The Patriotic Forum For Accountable Governance (PaFFAG), a newly formed civil society organisation with focus on transparency, accountability and democratic governance, says rejection of the 2022 budget by the Minority in Parliament would bring untold hardships on Ghanaians.
According to the group, the decision by the Speaker, Mr Alban Sumana Kingsford Bagbin and the Minority, to kick against the 2022 budget was a deliberate attempt to frustrate the government and its activities for the upcoming year.Follow @Graphicgh
Speaking at a maiden press conference in Accra on November 29, 2021, a former Member of Parliament (MP) for Manhyia North Constituency, Mr Collins Owusu Amankwah, said it was unfortunate that the Minority in Parliament who describe themselves as social democrats, would engage in an activity that would result in creating hardships on the citizenry.
He explained that although Parliament has the power and mandate to reject budgets submitted before it, such situations ought to be treated with the needed caution, bearing in mind a sense of patriotism, statesmanship and nationalism.
Mr Amankwah, who is also a former Vice Chairman of the Defence and Interior Committee of the 7th Parliament, said it was sad that the Minority in Parliament would allow partisan politics to influence their position on a national exercise with enormous consequential effects, stressing that what the Minority had done was against the wishes of majority of Ghanaians.
It would be recalled that Parliament on Friday evening, November 26, 2021, voted against the 2022 Budget Statement and Economic Policy of the government.
This was after the House concluded a debate on the Budget, with the Majority side walking out of the Chamber.
Through the voice vote, the House rejected the Budget when the Speaker asked the question, a few minutes to 8pm on Friday.
The Majority side had walked out of the Chamber and so when the Speaker put the question for those in favour or against, the "No" voice votes had it and there was no "YES" voice vote.
Mr Amankwah, who is one of the Executive Directors of PAFFAG, said the Speaker of Parliament and the Minority, who all belonged to the opposition National Democratic Congress (NDC), had demonstrated their ill-intent to make the government unpopular in order for Ghanaians to vote against the party in the next elections.
He said although the Minority MPs went to parliament on the ticket of the NDC, they were in Parliament not only to serve the interests of the party but the country as a whole and therefore had to put aside their partisanship when dealing with national issues.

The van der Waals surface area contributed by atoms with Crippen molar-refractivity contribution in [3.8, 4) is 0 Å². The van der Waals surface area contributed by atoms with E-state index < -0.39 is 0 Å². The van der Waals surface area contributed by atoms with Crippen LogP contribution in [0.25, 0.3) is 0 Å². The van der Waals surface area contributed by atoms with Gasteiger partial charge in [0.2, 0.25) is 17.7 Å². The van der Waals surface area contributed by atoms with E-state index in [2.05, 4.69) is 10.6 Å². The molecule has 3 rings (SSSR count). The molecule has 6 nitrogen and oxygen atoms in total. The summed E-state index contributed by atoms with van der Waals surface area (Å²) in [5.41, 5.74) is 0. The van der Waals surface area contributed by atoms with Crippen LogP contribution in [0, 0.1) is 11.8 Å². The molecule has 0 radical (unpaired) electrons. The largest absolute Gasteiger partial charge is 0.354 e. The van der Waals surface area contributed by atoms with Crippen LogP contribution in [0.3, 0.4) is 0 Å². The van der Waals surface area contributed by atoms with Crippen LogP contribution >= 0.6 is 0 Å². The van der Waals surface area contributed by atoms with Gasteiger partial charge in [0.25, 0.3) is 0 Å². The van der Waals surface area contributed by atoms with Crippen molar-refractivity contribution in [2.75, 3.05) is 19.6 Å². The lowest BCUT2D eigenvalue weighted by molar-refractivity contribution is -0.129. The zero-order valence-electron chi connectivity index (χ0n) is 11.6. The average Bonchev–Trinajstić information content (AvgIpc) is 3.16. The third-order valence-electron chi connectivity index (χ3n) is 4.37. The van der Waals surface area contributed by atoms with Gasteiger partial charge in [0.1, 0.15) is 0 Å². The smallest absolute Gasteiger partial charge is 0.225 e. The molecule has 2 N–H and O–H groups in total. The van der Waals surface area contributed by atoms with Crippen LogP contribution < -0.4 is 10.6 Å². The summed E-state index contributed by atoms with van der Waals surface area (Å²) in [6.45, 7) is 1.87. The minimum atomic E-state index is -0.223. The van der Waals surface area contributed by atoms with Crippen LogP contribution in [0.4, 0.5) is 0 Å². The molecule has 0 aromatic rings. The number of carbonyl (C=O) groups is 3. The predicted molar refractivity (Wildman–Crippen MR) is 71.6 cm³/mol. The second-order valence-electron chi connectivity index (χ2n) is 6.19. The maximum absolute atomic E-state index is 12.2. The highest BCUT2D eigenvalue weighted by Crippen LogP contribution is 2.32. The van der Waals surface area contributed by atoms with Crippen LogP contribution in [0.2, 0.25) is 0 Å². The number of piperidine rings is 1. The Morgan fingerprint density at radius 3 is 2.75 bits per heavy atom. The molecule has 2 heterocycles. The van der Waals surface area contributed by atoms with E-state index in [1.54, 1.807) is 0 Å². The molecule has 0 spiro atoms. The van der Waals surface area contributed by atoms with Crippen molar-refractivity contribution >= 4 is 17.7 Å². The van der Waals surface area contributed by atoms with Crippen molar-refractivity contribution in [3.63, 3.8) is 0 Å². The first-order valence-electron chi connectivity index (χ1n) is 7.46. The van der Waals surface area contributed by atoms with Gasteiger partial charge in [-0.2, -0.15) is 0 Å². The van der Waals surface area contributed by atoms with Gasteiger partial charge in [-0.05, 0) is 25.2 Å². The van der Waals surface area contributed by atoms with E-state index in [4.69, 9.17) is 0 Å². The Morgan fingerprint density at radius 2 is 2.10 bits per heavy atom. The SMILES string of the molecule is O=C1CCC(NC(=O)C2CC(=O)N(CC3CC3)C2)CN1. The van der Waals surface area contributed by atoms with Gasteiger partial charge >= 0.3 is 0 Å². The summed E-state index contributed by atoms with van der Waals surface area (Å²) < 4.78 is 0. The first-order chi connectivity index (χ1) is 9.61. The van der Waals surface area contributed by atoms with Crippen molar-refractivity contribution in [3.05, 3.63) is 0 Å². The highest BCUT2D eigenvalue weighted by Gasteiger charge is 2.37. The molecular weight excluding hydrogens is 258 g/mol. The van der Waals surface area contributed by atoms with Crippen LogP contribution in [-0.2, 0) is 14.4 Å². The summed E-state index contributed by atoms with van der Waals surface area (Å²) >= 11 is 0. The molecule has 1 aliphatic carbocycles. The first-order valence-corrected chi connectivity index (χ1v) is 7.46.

"The moment you reject the budget, you have rejected the spending plan of the government and how can the government function without budget," he quizzed, urging the Minority to rescind their decision on the 2022 budget.
The Bono Regional Chairman of the ruling New Patriotic Party (NPP), Kwame Baffoe, popularly known as Abronye DC, who is also an executive member of PAFFAG, said the rejection of the budget if it remained effective, would cause food shortages in the country as government would not be able to procure agro-inputs for farmers for farming.
He said the rejection of the budget would also mean that government would not be able to pay all public sector workers, contractors on various projects, as well as get the money to fund the free Senior High School programme.
For him, the rejection of the budget by the Speaker and the Minority in parliament would not affect the ruling party alone but Ghanaians in general, hence the need for them to reconsider their stance.
Abronye DC also claimed that the Speaker and the Minority MPs teamed up against the budget because the Finance Minister, Ken Ofori-Atta, rejected a GH¢1.7 billion budget submitted by Parliament.
He was of the opinion that the Speaker and the Minority MPs were settling scores with the Finance Minister’s rejection of Parliament’s budget.
The Bono NPP Regional Chairman also urged the government to reduce its proposed E-Levy on mobile money transaction from 1.7% to 1%.
According to him, although government needed to raise enough money to embark on its projects, introducing the 1.7% E-Levy would bring hardships on many Ghanaians and create disaffection for the E-Levy tax policy.